Wednesday, November 22

It Gets Bitter, Poetry Review

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Darkmatter’s It Gets Bitter is unlike any chapbook you’ve ever read. If you need dreamy, complicated imagery which leaves you feeling like you’re missing something in life you can’t even name, this isn’t the poetry collection for you. Darkmatter is the slam poetry duo, made up of Janani Balasubramanian and Alok Vaid-Menon, which takes down the patriarchy, heteronormativity, and racism with verbal jabs and witty pummels. They are direct with their feelings and you are never unsure what they’re thinking.

Some love stories don’t end like anyone is right or wrong.

Jealousy

The poetry collection starts heavily with a piece by Alok on the trans experience within a conservative, straight-faced South Asian family. This family doesn’t smile for photographs and their despondence straitjackets the momentum of the rest of the collection. From here out, the weight of the message, the clashing of so many cultures and desires, is stark and sometimes suffocating.

The discussion of gender in this poem and the rest in the chapbook feels flat at times without the insulation of emotional imagery. Occasionally it’s like ‘gender’ is something so much deeper than any reader could understand and yet it is thrown into a much larger mix of tradition, culture, internal racism, etc.

What does it feel like to be a solution?

Native Informant

But maybe because they come from a stage to paper, Darkmatter’s work doesn’t always translate effectively. At times, while reading, you can hear where you’d snap and cheer but it feels at odds with the reflective medium of the quiet book. It’s as though Alok and Janani want to talk with you directly but they can’t. The chapbook is about half and half performative and pondering, sometimes leaving you reeling between the different speeds.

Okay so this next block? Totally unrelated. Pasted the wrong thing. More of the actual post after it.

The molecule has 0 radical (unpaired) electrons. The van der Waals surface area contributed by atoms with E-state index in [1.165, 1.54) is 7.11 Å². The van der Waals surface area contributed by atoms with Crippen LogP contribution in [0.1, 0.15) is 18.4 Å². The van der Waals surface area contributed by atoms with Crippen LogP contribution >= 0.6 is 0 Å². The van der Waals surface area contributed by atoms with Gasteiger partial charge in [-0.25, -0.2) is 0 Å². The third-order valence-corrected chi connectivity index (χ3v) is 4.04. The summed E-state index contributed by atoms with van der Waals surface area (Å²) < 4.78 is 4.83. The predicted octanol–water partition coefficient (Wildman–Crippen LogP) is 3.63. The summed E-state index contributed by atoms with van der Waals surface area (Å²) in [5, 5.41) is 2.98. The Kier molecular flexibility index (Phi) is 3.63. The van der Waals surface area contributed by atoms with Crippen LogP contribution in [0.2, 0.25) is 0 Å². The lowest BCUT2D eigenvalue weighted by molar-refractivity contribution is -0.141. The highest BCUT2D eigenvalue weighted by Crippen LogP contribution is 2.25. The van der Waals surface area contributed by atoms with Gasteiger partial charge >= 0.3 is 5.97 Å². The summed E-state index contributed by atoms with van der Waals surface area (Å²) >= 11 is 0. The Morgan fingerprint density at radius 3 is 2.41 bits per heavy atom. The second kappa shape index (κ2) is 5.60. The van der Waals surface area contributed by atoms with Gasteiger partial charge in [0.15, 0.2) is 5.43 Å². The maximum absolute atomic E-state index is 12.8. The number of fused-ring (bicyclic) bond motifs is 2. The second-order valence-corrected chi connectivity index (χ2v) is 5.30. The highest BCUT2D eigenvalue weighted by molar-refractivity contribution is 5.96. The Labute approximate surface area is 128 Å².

I watch America invent a heart

call it New York

beat its fists against the entire world

9/11: a love story

Despite my classical and technical hangups on the collection, I find myself still reading it over and over. There are, simply put, some devastatingly killer lines. The poets’ deeply toxic romance with post-9/11 racial tension overwhelms much of the book’s content but it still rears up in a familiarly unsettling way like realizing that your friends too sleep with a nightlight.

We were all there when the planes hit the Twin Towers and people who looked like us were being pulled in for harsh questioning. We haven’t had a peaceful moment since. Darkmatter explores this in so much detail that you’re often, throughout the book, walking in step with them through New York as they mull over what exactly happened. Sometimes, though, 9/11 feels like an emotional crutch, as though it explains so much feeling and emotion just within its three digits. In these moments I want more from the poets.

The frustrations and exaltations in this chapbook are recognizable down to the wording — we have all been where Alok and Janani have gone. Their poetry is comforting if at times jarringly direct. There is nothing hidden in their work and they are snapping back even without sound. It Gets Bitter is dark, emotional, and strangely physical. All around an interesting first effort.

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